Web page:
I’ve always avoided topical flea and tick medications whenever possible. I’m just a little uncomfortable with the idea of putting something on my pet’s body that is so poisonous to fleas and ticks that it will continue to kill them for weeks at a time. It looks like I’m not just over-protective after all: the Environmental Protection Agency has launched a review of the safety of flea and tick topicals, which may even lead to the cancellation of some products.
For my household this is no big deal, since there are relatively few fleas in Colorado, but what should concerned pet parents who depend on topical products for flea and tick control do until the EPA decides which products are and are not safe? There are several alternatives available, with varying degrees of safety and effectiveness. But first, let’s look at:
Why the EPA is investigating liquid flea control products
Although the Environmental Protection Agency said in May that there is no reason to stop using liquid flea and tick control products like Advantix, Frontline, Advantage, Revolution, and others, the agency is investigating these products due to an increase in reports of adverse reactions. Some of these incidents involve the use on cats of a product made for dogs. Cats are sensitive to permethrin, an ingredient often found in flea and tick control products designed for dogs only.
Other reactions may be related to individual pets’ allergies or sensitivities, accidental overdoses, counterfeit products with unsafe ingredients, or new products arriving on the market with possibly inadequate testing. Increased reporting rates likely also have contributed to the spike in adverse reactions reported.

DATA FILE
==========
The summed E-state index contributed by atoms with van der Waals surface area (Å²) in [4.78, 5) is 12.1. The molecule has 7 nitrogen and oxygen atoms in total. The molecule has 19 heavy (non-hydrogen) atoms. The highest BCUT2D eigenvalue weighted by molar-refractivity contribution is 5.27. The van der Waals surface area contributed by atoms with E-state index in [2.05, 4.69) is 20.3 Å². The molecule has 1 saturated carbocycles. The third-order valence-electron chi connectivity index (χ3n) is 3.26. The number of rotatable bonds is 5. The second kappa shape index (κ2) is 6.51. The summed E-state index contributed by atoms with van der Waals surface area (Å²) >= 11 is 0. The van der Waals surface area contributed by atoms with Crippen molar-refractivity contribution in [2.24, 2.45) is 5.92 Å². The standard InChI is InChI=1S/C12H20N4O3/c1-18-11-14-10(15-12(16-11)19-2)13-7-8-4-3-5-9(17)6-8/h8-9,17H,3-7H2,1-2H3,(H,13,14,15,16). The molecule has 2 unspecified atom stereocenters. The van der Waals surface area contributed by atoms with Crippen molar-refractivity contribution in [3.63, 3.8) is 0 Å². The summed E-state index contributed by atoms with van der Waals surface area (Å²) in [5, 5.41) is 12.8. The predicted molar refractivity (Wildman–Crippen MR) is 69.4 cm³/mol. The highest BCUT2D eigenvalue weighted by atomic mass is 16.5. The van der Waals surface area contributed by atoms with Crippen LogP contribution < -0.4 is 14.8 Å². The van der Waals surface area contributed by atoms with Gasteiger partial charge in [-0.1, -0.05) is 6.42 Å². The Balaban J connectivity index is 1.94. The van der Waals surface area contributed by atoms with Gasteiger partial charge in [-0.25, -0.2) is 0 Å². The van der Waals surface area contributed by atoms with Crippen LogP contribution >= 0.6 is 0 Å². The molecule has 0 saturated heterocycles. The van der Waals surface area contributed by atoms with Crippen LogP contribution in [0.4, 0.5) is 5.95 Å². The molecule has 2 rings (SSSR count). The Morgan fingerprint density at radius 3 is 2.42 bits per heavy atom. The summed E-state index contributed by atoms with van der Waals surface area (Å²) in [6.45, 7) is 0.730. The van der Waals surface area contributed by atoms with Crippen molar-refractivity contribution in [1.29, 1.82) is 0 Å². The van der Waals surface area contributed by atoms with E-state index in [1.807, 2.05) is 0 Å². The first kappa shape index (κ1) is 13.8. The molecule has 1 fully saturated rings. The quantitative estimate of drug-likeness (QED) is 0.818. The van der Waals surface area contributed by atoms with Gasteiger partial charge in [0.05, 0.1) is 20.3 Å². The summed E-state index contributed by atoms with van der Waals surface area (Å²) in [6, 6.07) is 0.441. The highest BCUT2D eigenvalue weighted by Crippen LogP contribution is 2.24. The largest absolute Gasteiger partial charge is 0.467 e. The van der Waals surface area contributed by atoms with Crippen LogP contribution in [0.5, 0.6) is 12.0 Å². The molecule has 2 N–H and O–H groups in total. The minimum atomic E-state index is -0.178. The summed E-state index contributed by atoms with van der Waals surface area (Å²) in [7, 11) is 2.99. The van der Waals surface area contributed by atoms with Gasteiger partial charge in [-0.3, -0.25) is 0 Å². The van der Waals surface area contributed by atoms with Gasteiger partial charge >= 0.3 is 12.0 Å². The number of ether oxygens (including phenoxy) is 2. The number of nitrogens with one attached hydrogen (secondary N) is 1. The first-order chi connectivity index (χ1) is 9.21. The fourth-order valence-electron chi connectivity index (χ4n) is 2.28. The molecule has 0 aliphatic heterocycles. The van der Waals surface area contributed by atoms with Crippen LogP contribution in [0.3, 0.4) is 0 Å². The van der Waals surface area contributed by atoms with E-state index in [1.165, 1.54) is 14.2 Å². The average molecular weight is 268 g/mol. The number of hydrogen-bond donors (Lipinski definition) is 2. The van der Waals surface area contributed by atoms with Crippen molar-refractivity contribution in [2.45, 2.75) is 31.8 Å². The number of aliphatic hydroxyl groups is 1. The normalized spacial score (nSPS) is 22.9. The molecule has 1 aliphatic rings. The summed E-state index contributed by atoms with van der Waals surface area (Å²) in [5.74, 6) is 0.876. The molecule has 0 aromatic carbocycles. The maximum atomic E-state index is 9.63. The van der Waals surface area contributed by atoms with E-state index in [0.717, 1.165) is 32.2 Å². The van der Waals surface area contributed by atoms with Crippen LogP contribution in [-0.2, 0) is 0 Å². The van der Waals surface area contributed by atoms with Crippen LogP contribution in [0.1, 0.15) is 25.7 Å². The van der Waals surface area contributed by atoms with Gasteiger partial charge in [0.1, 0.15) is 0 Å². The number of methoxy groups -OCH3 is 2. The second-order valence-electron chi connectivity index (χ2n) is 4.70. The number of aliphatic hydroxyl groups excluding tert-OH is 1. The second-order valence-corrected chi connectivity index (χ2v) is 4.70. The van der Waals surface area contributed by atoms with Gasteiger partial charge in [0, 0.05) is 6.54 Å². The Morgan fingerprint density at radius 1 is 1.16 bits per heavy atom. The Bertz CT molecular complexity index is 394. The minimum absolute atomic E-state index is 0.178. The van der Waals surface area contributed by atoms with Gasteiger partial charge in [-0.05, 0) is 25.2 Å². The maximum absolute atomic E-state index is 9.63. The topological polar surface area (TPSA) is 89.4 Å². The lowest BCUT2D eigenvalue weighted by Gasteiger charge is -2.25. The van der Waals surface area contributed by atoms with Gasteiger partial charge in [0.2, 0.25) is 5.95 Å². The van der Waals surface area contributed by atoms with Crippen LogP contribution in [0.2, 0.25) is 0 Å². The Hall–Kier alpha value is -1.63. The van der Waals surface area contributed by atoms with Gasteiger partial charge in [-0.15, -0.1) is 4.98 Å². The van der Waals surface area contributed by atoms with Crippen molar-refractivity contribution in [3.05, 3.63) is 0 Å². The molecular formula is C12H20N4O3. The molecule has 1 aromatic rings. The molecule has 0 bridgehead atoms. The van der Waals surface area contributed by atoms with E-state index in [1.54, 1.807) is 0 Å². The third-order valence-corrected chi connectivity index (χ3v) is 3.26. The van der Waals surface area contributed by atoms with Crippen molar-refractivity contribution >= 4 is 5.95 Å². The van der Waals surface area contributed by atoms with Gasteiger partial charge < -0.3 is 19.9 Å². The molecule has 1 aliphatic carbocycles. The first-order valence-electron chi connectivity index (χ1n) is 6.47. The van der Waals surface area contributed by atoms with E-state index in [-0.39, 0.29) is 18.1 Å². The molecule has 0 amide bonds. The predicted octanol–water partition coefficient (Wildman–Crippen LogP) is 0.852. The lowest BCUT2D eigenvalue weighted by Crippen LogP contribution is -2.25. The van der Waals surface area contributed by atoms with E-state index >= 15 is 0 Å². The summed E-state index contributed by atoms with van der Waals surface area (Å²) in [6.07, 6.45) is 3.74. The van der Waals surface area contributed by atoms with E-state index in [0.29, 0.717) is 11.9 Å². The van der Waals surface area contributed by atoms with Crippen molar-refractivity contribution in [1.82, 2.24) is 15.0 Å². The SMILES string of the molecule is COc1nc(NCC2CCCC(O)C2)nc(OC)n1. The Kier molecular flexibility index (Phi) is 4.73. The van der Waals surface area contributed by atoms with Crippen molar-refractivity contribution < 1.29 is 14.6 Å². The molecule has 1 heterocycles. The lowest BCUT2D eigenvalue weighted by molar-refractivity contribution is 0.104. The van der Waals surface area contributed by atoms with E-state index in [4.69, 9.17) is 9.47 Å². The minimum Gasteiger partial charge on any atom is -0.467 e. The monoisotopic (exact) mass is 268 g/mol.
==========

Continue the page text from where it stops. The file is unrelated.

Alternatives to Liquid Flea and Tick Products
If you want to avoid topical flea and tick products until October, when the EPA’s report on the subject is expected, begin by discussing your concerns with your veterinarian. A vetmay be able to provide additional information on the safety of the product you were previously using, as well as the distribution of fleas and ticks in your area. In some parts of the country, fleas are uncommon, so you may be able to simply stop using topical flea and tick control. You’ll need to check your dog thoroughly for ticks after any walks in tall grass, and at least once a week normally.
If you do need to continue to use a flea control product, and if you also give your dog a heartworm preventive, talk to your vet about using Sentinel. This heartworm product also helps to repel and kill fleas. You can also consider natural pest control, including the use of apple cider vinegar, beneficial nematodes in your yard, and food-grade diatomaceous earth. Discuss these methods with a veterinarian familiar with natural and complementary veterinary medicine.
Finally, remember that the best defense against fleas is a clean house, neatly mowed yard, and well-groomed dog. If you bathe your dog regularly and groom him daily, vacuum your house often, and take good care of your lawn, in most areas you’ll have a good chance of staying flea-free.